Why the World Needs National Development Banks
By counteracting major shortcomings of the private financial sector, national and multilateral development banks play a crucial role in supporting economic growth. Countries that already have national development banks should aim to expand their role, while others should consider establishing them.
LONDON/BOGOTÁ – Support for national and multilateral development banks has grown worldwide in the decade since the global financial crisis. And the continued success of national development banks (NDBs), in particular, will be vital to achieve more sustainable economic growth in the future.
Development banks help to counteract the pro-cyclical nature of the private financial system, which lends too much in booms and rations credit during crises. The private sector also often fails to provide enough financing for small and innovative companies and infrastructure projects. Nor does it support enough of the investments in innovative activities, credit to small producers, and environmental projects that are urgently needed to make economies more dynamic, inclusive, and sustainable.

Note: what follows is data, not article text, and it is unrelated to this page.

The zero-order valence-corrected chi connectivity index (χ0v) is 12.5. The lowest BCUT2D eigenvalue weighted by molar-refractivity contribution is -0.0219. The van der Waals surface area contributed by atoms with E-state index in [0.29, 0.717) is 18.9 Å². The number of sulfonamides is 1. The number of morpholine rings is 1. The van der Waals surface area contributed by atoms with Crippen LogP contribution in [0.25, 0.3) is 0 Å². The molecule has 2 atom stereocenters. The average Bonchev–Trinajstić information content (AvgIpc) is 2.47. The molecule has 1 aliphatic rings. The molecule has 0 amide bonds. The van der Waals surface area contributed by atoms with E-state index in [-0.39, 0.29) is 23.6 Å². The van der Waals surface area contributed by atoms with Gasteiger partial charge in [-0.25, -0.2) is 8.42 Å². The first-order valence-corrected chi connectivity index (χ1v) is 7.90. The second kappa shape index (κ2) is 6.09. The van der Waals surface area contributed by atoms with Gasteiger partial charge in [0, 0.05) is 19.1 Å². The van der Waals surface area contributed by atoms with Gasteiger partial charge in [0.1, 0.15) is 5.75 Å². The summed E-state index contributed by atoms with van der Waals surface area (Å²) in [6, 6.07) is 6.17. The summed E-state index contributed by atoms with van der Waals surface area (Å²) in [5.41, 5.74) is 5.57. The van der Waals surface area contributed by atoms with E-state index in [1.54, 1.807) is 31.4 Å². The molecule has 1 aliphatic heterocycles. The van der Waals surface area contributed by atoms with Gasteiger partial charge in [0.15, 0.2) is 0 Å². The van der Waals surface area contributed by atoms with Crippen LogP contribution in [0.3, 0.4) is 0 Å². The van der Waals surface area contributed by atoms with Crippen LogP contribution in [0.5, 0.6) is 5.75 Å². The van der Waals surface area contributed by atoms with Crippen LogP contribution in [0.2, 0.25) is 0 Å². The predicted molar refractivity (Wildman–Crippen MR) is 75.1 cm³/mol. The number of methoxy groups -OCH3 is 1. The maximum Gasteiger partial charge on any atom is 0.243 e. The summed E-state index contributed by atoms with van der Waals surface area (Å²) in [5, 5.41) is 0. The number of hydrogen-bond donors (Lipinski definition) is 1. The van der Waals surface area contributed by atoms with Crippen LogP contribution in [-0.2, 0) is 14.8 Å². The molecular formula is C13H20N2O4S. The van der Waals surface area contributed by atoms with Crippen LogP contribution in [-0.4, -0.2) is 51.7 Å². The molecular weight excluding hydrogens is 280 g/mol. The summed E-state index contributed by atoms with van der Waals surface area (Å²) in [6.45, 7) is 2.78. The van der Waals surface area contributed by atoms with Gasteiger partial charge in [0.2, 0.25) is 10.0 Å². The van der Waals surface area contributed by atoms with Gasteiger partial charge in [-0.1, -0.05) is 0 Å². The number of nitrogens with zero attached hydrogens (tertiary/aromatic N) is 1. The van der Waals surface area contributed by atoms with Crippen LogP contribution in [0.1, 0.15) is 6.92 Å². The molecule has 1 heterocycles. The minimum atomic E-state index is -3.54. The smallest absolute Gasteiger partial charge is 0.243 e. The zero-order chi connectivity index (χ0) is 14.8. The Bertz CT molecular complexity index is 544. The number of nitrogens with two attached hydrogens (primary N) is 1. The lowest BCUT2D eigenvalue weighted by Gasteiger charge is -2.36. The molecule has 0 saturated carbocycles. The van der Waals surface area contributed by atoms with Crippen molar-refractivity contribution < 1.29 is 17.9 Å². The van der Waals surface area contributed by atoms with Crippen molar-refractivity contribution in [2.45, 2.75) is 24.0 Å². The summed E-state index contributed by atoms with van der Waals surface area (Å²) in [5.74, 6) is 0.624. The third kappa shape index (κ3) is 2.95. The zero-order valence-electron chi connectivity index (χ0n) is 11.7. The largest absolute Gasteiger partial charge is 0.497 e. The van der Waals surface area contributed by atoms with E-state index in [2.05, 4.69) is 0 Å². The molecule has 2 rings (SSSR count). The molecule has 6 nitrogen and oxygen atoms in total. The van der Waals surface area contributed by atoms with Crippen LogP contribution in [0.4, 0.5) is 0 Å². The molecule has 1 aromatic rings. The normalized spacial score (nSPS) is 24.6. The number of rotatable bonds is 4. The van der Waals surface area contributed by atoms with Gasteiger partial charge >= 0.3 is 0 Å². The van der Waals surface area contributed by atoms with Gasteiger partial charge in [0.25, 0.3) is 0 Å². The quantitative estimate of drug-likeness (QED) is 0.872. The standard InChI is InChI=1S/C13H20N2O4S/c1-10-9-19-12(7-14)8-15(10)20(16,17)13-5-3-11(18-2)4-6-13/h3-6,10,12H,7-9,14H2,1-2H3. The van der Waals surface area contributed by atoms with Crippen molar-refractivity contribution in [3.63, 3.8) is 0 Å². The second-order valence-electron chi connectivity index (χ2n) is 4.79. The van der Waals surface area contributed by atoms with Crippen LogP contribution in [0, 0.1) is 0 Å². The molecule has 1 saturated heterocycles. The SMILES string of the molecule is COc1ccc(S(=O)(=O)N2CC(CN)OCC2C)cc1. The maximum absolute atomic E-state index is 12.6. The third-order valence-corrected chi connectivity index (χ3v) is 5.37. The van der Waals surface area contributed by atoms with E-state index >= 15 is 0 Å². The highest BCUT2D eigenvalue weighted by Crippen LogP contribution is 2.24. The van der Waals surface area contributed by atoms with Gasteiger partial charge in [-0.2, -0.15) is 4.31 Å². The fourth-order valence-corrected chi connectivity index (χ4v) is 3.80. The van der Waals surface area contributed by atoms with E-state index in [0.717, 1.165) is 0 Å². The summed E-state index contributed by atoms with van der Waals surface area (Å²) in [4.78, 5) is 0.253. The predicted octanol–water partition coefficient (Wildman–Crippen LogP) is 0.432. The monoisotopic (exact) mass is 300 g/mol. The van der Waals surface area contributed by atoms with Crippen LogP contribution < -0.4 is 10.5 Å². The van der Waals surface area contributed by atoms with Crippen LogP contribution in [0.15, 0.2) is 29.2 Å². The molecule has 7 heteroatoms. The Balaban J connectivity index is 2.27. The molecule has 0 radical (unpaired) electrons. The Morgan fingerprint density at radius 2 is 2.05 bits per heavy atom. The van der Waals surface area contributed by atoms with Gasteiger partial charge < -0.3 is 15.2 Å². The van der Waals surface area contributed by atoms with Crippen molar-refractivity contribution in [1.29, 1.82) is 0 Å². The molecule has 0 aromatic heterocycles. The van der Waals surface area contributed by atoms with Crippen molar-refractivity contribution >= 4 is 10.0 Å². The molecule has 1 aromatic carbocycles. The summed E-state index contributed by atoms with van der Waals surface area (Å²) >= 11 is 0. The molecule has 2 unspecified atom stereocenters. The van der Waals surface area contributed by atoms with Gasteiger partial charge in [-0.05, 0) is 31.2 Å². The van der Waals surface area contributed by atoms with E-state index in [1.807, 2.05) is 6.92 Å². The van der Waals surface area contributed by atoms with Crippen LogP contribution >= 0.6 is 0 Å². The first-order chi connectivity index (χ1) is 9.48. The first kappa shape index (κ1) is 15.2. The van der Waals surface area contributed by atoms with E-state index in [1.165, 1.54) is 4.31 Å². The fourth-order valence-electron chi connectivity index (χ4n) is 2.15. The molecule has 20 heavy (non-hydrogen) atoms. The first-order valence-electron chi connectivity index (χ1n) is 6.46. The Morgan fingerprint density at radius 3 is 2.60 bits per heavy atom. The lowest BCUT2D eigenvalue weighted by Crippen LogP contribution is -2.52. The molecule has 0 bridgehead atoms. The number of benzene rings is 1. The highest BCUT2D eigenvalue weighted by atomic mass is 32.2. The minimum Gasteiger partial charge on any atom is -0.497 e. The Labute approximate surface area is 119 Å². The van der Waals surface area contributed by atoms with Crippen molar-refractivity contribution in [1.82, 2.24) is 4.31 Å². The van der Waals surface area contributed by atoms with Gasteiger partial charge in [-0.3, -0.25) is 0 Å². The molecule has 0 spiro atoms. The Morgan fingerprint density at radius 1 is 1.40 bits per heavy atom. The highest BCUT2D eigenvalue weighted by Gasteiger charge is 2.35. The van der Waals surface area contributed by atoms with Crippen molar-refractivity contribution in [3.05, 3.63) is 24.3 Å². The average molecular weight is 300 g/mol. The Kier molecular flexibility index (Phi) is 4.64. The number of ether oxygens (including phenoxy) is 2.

Although governments provide their paid-in capital, development banks raise funds on national and international capital markets. Moreover, these banks’ loans are typically co-financed by the private sector, which is especially helpful for governments facing budget constraints during and after economic crises.
We hope you're enjoying Project Syndicate.
To continue reading, subscribe now.
Get unlimited access to PS premium content, including in-depth commentaries, book reviews, exclusive interviews, On Point, the Big Picture, the PS Archive, and our annual year-ahead magazine.
Already have an account or want to create one to read two commentaries for free? Log in